Proceeding to reason on this subject, some principles must be premised as forming its basis. The adequate price of a thing depends on the capital and labor necessary to produce it. [In the term capital, I mean to include science, because capital as well as labor has been employed to acquire it.] Two things requiring the same capital and labor, should be of the same price. If a gallon of wine requires for its production the same capital and labor with a bushel of wheat, they should be expressed by the same price, derived from the application of a common measure to them. The comparative prices of things being thus to be estimated and expressed by a common measure, we may proceed to observe, that were a country so insulated as to have no commercial intercourse with any other, to confine the interchange of all its wants and supplies within itself, the amount of circulating medium, as a common measure for adjusting these exchanges, would be quite immaterial. If their circulation, for instance, were of a million of dollars, and the annual produce of their industry equivalent to ten millions of bushels of wheat, the price of a bushel of wheat might be one dollar. If, then, by a progressive coinage, their medium should be doubled, the price of a bushel of wheat might become progressively two dollars, and without inconvenience. Whatever be the proportion of the circulating medium to the value of the annual produce of industry, it may be considered as the representative of that industry. In the first case, a bushel of wheat will be represented by one dollar ; in the second, by two dollars. This is well explained by Hume, and seems admitted by Adam Smith, B. a, c.2, 436, 441, 490. But where a nation is in a full course of interchange of wants and supplies with all others, the proportion of its medium to its produce is no longer indifferent. Ib. 441. To trade on equal terms, the common measure of values should be as nearly as possible on a par with that of its corresponding nations, whose medium is in a sound state ; that is to say, not in an accidental state of excess or deficiency. Now, one of the great advantages of specie as a medium is, that being of universal value, it will keep itself at a general level, flowing out from where it is .too high into parts where it is lower. Whereas, if the medium be of local value only, as paper money, if too little, indeed, gold and silver will flow in to supply the deficiency ; but if too much, it accumulates, banishes the gold and silver not locked up in vaults and hoards, and depreciates itself ; that is to say, its proportion to the annual produce of industry being raised, more of it is required to represent any particular article of produce than in the other countries. This is agreed by Smith, (B. 2, c. 2, 437,) the principal advocate for a paper circulation ; but advocating it on the sole condition that it be strictly regulated. He admits, nevertheless, that the commerce and industry of a country cannot be so secure when suspended on the Daedalian wings of paper money, as on the solid ground of gold and silver ; and that in time of war, the insecurity is greatly increased, and great confusion possible where the circulation is for the greater part in paper. B, 2, c. 2, 484. But in a country where loans are uncertain, and a specie circulation the only sure resource for them, the preference of that circulation assumes a far different degree of importance, as is explained in my former letters.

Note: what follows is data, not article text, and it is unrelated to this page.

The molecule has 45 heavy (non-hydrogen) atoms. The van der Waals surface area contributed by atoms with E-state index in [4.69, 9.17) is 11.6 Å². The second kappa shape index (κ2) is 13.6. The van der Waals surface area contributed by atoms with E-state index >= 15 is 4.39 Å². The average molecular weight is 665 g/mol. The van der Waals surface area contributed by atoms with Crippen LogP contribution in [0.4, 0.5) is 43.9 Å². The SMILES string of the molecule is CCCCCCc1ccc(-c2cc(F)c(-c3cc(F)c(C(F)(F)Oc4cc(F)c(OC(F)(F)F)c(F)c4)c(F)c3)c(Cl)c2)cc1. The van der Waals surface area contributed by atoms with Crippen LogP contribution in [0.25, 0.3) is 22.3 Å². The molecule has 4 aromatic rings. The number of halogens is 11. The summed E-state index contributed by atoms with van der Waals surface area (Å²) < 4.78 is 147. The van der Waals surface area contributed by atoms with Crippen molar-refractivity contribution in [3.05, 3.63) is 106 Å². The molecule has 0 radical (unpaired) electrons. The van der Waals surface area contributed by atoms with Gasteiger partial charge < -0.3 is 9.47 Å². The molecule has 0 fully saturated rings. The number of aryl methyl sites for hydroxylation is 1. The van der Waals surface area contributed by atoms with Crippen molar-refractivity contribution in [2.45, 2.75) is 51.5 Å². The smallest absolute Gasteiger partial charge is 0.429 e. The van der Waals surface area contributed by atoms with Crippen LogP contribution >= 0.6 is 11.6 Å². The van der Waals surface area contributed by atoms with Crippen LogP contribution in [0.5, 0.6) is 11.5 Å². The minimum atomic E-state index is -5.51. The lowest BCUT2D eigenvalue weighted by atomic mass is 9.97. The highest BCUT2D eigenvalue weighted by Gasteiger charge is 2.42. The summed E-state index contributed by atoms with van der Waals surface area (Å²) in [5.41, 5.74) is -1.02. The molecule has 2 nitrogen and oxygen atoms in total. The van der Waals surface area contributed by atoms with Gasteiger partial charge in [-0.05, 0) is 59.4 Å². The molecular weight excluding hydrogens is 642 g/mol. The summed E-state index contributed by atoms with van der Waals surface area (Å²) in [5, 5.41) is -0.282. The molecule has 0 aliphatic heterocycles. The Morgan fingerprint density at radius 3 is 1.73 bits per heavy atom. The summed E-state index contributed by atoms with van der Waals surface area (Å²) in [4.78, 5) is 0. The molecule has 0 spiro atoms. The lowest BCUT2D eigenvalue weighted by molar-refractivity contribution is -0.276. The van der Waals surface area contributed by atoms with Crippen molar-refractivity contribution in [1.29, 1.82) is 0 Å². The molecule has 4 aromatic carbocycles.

The only advantage which Smith proposes by substituting paper in the room of gold and silver money, B. 2, c. 2, 434, is to replace an expensive instrument with one much less costly, and sometimes equally convenient ; that is to say, page 437, to allow the gold and silver to be sent abroad and converted into foreign goods, and to substitute paper as being a cheaper measure. But this makes no addition to the stock or capital of the nation. The coin sent out was worth as much, while in the country, as the goods imported and taking its place. It is only, then, a change of form in a part of the national capital, from that of gold and silver to other goods. He admits, too, that while a part of the goods received in exchange for the coin exported may be materials, tools and provisions for the employment of an additional industry, a part, also, may be taken back in foreign wines ; silks, etc., to be consumed by idle people who produce nothing ; and so far the substitution promotes prodigality, increases expense and corruption, without increasing production. So far also, then, it lessens the capital of the nation. What may be the amount which the conversion of the part exchanged for productive goods may add to the former productive mass, it is not easy to ascertain, because, as he says, page 441, it is impossible to determine what is the proportion which the circulating money of any country bears to the whole value of the annual produce. It has been computed by different authors, from a fifth* to a thirtieth of that value. In the United States it must be less than in any other part of the commercial world ; because the great mass of their inhabitants being in responsible circumstances, the great mass of their exchanges in the country is effected on credit, in their merchants ledger, who supplies all their wants through the year, and at the end of it receives the produce of their farms, or other articles of their industry. It is a fact, that a farmer with a revenue of ten thousand dollars a year, may obtain all his supplies from his merchant, and liquidate them at the end of the year, by the sale of his produce to him, without the intervention of a single dollar of cash. This, then, is merely barter, and in this way of barter a great portion of the annual produce of the United States is exchanged without the intermediation of cash. We might safely, then, state our medium at the minimum of one-thirtieth. But what is one-thirtieth of the value of the annual produce of the industry of the United States ? Or what is the whole value of the annual produce of the United States ? An able writer and competent judge of the subject, in 1799, on as good grounds as probably could be taken, estimated it, on the then population of four and a half millions of inhabitants, to be thirty-seven and a half millions sterling, or one hundred and sixty-eight and three-fourths millions of dollars. See Coopers Political Arithmetic, page 47. According to the same estimate for our present population, it will be three hundred millions of dollars, one-thirtieth of which, Smith s minimum, would be ten millions, and one-fifth, his maximum, would be sixty millions for the quantum of circulation. But suppose that instead of our needing the least circulating medium of any nation, from the circumstance bef ore mentioned, we should place ourselves in the middle term of the calculation, to wit: at thirty-five millions. One-fifth of this, at the least, Smith thinks should be retained in specie, which would leave twenty-eight millions of specie to be exported in exchange for other commodities ; and if fifteen millions of that should be returned in productive goods, and not in articles of prodigality, that would be the amount of capital which this operation would add to the existing mass. But to what mass ? Not that of the three hundred millions, which is only its gross annual produce, but to that capital of which the three hundred millions are but the annual produce. But this being gross, we may infer from it the value of the capital by considering that the rent of lands is generally fixed at one-third of the gross produce, and is deemed its net profit, and twenty times that its fee simple value. The profits on landed capital may, with accuracy enough for our purpose, be supposed on a par with those of other capital. This would give us then for the United States, a capital of two thousand millions, all in active employment, and exclusive of unimproved lands lying in a great degree dormant. Of this, fifteen millions would be the hundred and thirty-third part. And it is for this petty addition to the capital of the nation, this minimum of one dollar, added to one hundred and thirty-three and a third or three-fourths per cent., that we are to give up our gold and silver medium, its intrinsic solidity, its universal value, and its saving powers in time of war, and to substitute for it paper, with all its train of evils, moral, political and physical, which I will not pretend to enumerate.